By Mike McIntyre
Canada finds itself in unfamiliar territory as they play in their first ever Davis Cup quarter-final on Friday against Italy. Even more surprising is perhaps the fact that they will be considered by many to be the favourite in this match-up.
Led by rising star and current world number 16 Milos Raonic, the Canadian team will be hoping to use their home crowd and home surface to advance to the semi-finals in September.
The Thunderbird Arena on the University of British Columbia campus in Vancouver might have a tennis court instead of an ice surface on the floor but it will definitely feel more like a hockey game thanks to the increased level of support a home crowd is expected to provide during Davis Cup play. Warning: this is not your typical tennis environment.
The hard court surface has been chosen yet again and this should come as no surprise given the extra pop it will give Raonic on his ATP World Tour leading serve. While I do not have any statistical evidence to support the ferociousness of his serve, ask anyone on the tour right now whose serve they would most like to avoid and I guaranteed Milos gets the bulk of the votes.
The hard court being used will also put Team Italy at their most vulnerable given that most of their players prefer to play on the red clay that is more commonly associated with tennis back in Europe. The Italians used such clay to defeat the Croatians in their opening round victory back in February.
The team rosters and schedule of play was just released today and revealed one change from each team from what was previously expected. For the Canadians it will be Vasek Pospisil and not Frank Dancevic who will join Raonic as our second singles player. Dancevic was a late scratch due to pain he was experiencing in his left knee. Pospisil is currently ranked 140th in the world and while it was Dancevic who gave the Canucks the extra win they needed to dispatch Spain two months ago, the younger Pospisil is also quite capable of coming through in Davis Cup play. It was his heroics in Israel late in 2011 that allowed Canada to jump back into the world group of the Davis Cup.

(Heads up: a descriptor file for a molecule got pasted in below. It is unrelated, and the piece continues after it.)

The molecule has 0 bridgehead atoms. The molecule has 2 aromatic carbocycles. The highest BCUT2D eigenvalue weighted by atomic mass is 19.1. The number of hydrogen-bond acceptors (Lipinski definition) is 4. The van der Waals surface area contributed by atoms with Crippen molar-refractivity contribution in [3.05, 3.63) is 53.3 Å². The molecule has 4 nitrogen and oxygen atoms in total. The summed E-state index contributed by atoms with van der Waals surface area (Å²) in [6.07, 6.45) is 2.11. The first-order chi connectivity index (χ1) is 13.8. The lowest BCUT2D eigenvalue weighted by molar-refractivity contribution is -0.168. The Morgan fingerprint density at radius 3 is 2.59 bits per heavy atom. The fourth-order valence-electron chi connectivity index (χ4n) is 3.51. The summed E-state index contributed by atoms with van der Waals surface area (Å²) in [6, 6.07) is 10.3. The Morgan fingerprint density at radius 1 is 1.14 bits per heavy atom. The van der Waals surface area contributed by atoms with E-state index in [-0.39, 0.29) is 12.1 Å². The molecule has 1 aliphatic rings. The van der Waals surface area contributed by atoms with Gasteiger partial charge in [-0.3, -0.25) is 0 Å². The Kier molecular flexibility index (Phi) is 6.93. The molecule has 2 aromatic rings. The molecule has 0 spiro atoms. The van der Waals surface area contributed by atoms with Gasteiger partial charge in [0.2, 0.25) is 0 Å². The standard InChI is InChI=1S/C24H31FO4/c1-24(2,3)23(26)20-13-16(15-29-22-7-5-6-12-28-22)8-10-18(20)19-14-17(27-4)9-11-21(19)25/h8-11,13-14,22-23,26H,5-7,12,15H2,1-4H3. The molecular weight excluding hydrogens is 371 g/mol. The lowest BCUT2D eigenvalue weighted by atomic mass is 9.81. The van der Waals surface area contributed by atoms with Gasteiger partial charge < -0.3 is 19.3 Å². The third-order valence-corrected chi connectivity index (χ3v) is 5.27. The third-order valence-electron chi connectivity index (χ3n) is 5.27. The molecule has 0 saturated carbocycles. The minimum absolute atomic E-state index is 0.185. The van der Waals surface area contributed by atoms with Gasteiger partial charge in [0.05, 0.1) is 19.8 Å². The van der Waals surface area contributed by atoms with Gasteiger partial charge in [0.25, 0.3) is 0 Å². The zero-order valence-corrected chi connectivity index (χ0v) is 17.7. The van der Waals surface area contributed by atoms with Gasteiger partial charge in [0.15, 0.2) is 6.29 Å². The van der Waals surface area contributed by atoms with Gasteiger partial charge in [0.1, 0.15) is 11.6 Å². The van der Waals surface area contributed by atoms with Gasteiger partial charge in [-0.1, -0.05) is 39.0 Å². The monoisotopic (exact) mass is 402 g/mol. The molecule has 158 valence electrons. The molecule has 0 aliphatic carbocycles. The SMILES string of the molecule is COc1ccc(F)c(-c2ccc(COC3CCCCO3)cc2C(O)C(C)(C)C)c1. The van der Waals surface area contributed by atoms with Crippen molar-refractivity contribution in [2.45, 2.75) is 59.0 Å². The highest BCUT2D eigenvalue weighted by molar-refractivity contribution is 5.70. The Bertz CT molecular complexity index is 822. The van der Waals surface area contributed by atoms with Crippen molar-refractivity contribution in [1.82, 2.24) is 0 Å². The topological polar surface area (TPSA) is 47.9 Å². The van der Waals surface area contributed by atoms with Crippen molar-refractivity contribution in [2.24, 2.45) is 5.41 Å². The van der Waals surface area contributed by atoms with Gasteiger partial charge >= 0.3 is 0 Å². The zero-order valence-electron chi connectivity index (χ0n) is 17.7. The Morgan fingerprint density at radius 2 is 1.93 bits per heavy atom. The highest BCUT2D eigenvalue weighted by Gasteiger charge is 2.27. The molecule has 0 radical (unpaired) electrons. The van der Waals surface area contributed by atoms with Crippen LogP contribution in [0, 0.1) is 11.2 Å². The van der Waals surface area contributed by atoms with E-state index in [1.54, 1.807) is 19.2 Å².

For Italy, doubles specialist Simone Bolelli has been forced to bow out due to a wrist injury he sustained recently. Instead of playing doubles with his regular partner Fabio Fognini, the Italians have opted to go with the duo of Paolo Lorenzi and Daniele Bracciali. They will face-off against Canadian legend Daniel Nestor and Pospisil.
Pospisil will in fact kick-off the tie against Italy on Friday against world number 18 Andreas Seppi. The two have played each other before with Pospisil scoring the upset last summer in Toronto at the Rogers Cup and Seppi winning their first encounter in 2011 in St. Petersburg by a close scoreline of 7-5, 7-6. Despite the large gap in their rankings, expect Pospisil to give Seppi a good challenge with either player capable of scoring the initial victory.
Raonic will play second against the flamboyant but often enigmatic Fabio Fognini. More known for his clay court prowess, this match on paper should be a routine win for Canada's top gun. Raonic says he is 100% ready to go after having to withdraw from the Masters 1000 event in Miami two week's ago due to strep throat. The 25 year old Fognini is currently ranked 31st in the world rankings but will have to play the match of his life in order to score the upset in this one. I remember Fognini arriving to play the Rogers Cup a couple of summers ago and he only had his clay court shoes with him. While I don't think he'll make that mistake this time around, I wouldn't expect it would make much of a difference against Raonic anyway.
With Raonic the overwhelming favourite in both of his singles matches and Pospisil in theory the underdog, the result in Vancouver may likely be determined by the doubles match on the second day of competition. For all of his past doubles glory, including victories at the Olympics and all four of the Grand Slams, Daniel Nestor needs to step up and overcome some recent Davis Cup struggles to get the win on Saturday. Nestor has looked ordinary of late and has never really established a huge rapport with Pospisil as his partner.
I'm still going to go with Canada in this one due to their home crowd, choice of surface and the fact that they seem to have such an emerging team camaraderie as they begin to truly believe that they belong amongst some of the top tennis countries in the world right now.
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